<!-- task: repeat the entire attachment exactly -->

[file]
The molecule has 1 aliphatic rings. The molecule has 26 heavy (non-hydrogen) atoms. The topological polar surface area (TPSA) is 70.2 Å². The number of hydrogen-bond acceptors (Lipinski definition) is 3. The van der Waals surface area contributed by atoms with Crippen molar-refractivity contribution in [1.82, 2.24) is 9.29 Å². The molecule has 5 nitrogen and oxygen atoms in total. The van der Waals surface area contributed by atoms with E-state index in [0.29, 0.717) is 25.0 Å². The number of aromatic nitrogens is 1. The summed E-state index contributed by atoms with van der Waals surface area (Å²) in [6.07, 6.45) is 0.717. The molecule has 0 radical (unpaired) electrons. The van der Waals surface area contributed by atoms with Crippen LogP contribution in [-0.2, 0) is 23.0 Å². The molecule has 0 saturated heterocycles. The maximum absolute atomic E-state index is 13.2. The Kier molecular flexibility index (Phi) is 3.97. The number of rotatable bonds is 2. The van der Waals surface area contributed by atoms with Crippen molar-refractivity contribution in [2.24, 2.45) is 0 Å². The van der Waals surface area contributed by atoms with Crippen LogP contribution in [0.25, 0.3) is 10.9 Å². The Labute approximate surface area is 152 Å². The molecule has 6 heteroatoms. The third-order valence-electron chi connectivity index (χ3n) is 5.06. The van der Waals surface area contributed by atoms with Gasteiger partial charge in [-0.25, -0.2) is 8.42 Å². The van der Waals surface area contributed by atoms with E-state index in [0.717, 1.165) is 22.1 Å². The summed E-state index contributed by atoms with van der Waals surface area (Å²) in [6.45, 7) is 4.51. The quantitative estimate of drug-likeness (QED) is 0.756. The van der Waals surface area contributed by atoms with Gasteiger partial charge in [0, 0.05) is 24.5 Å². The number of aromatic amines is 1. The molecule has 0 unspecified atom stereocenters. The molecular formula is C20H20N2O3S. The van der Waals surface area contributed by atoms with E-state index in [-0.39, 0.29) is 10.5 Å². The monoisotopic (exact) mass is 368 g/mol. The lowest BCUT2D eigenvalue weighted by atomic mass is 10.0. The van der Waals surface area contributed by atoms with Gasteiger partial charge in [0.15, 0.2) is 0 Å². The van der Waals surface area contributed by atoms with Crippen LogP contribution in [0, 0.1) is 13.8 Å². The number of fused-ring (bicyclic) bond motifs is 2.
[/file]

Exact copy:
The molecule has 1 aliphatic rings. The molecule has 26 heavy (non-hydrogen) atoms. The topological polar surface area (TPSA) is 70.2 Å². The number of hydrogen-bond acceptors (Lipinski definition) is 3. The van der Waals surface area contributed by atoms with Crippen molar-refractivity contribution in [1.82, 2.24) is 9.29 Å². The molecule has 5 nitrogen and oxygen atoms in total. The van der Waals surface area contributed by atoms with E-state index in [0.29, 0.717) is 25.0 Å². The number of aromatic nitrogens is 1. The summed E-state index contributed by atoms with van der Waals surface area (Å²) in [6.07, 6.45) is 0.717. The molecule has 0 radical (unpaired) electrons. The van der Waals surface area contributed by atoms with Crippen LogP contribution in [-0.2, 0) is 23.0 Å². The molecule has 0 saturated heterocycles. The maximum absolute atomic E-state index is 13.2. The Kier molecular flexibility index (Phi) is 3.97. The number of rotatable bonds is 2. The van der Waals surface area contributed by atoms with Crippen molar-refractivity contribution in [2.24, 2.45) is 0 Å². The van der Waals surface area contributed by atoms with Crippen LogP contribution in [0.25, 0.3) is 10.9 Å². The Labute approximate surface area is 152 Å². The molecule has 6 heteroatoms. The third-order valence-electron chi connectivity index (χ3n) is 5.06. The van der Waals surface area contributed by atoms with Gasteiger partial charge in [-0.25, -0.2) is 8.42 Å². The van der Waals surface area contributed by atoms with E-state index in [0.717, 1.165) is 22.1 Å². The summed E-state index contributed by atoms with van der Waals surface area (Å²) in [6.45, 7) is 4.51. The quantitative estimate of drug-likeness (QED) is 0.756. The van der Waals surface area contributed by atoms with Gasteiger partial charge in [0, 0.05) is 24.5 Å². The number of aromatic amines is 1. The molecule has 0 unspecified atom stereocenters. The molecular formula is C20H20N2O3S. The van der Waals surface area contributed by atoms with E-state index in [-0.39, 0.29) is 10.5 Å². The monoisotopic (exact) mass is 368 g/mol. The lowest BCUT2D eigenvalue weighted by atomic mass is 10.0. The van der Waals surface area contributed by atoms with Gasteiger partial charge in [0.15, 0.2) is 0 Å². The van der Waals surface area contributed by atoms with Crippen LogP contribution in [0, 0.1) is 13.8 Å². The number of fused-ring (bicyclic) bond motifs is 2.